Culture / Art Republik

Lost Mozart-Salieri Composition Found in Prague

This discovery might shed more light on the music world’s most famously hyped rivalry – and offer some lessons for current pop stars.

Feb 14, 2016 | By null

Hush now, Kanye West. Unlike the self-declared “musical genius” and peers Taylor Swift and Wiz Khalifa, we will never have to read about this master composer and his rival in 140 characters or less (we’ll still tweet this out though!). Thought to have been lost, a collaborative effort by Wolfgang Amadeus Mozart and much-hyped enemy Antonio Salieri has recently come to light in the reserve collection of the Czech National Museum. The original document ought to be worth far more than its weight in gold but there is no word on that just yet.

“It’s a joint composition by Mozart and Salieri, a libretto by Lorenzo Da Ponte put to music,” said Czech National Museum spokeswoman Sarka Dockalova, adding that it would be performed Tuesday at a press conference in Prague. It is the only known collaboration between the supposed rivals and is certainly the only one survives.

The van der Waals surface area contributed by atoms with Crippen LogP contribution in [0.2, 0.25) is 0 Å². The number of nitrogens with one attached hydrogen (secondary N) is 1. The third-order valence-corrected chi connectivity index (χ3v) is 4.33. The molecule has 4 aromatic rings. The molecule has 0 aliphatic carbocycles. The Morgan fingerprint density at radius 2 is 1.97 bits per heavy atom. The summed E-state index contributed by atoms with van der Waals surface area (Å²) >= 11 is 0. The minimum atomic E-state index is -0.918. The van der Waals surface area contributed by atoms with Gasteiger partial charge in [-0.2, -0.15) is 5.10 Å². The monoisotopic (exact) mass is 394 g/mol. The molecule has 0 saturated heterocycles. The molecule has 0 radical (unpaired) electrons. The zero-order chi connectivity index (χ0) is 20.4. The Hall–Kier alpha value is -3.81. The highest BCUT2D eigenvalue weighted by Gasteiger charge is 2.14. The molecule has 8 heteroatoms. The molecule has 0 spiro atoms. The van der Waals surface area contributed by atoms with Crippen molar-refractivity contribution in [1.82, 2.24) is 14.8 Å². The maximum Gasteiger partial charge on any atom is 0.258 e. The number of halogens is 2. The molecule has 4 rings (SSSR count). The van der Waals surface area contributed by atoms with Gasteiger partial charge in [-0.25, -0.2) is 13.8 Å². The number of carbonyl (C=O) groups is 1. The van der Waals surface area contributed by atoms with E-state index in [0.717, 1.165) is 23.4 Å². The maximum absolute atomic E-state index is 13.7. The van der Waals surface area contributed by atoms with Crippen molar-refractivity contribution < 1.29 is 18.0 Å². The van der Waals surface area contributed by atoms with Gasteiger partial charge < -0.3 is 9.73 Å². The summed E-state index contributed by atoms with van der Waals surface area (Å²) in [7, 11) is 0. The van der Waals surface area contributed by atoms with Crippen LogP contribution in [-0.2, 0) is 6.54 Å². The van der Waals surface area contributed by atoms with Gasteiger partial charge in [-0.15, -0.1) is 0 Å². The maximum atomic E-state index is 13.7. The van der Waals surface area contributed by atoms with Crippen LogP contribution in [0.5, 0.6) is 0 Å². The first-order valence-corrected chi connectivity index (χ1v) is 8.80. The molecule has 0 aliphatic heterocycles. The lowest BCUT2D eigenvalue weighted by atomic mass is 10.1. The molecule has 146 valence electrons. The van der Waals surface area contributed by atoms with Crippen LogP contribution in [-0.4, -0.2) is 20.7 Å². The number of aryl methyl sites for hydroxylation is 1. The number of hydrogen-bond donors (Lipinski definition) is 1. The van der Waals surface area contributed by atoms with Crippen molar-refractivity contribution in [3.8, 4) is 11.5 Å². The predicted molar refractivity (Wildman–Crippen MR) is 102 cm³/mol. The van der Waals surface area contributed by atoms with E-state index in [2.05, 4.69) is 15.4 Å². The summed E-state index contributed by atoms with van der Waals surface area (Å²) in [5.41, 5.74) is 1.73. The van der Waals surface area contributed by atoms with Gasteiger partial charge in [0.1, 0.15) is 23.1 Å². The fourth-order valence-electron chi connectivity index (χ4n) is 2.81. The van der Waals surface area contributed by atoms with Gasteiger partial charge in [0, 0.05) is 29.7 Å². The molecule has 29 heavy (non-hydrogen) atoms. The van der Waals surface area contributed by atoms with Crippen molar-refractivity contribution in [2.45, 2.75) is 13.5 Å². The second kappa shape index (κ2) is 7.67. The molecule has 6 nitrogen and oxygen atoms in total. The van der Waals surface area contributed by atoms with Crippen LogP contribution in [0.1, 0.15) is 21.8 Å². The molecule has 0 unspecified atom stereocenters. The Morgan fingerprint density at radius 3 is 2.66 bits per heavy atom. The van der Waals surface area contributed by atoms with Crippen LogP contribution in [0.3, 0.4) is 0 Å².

The discovery is especially interesting in light of a legend discounted by historians: Italy’s Salieri was said to have fatally poisoned Mozart out of jealousy over the Austrian wunderkind’s talent. The legend likely arises out of rivalry between the German and Italian schools of music in the court of Austro-Hungarian Empire.

First appearing in Alexander Pushkin’s 19th-century poetic drama Mozart and Salieri, the rumor was later featured in the play and 1984 film Amadeus, which historians say grossly exaggerated Salieri’s rivalry with Mozart.


The film was shot in the Czech capital, where Mozart spent considerable time in the 18th century as it was then part of the Empire.

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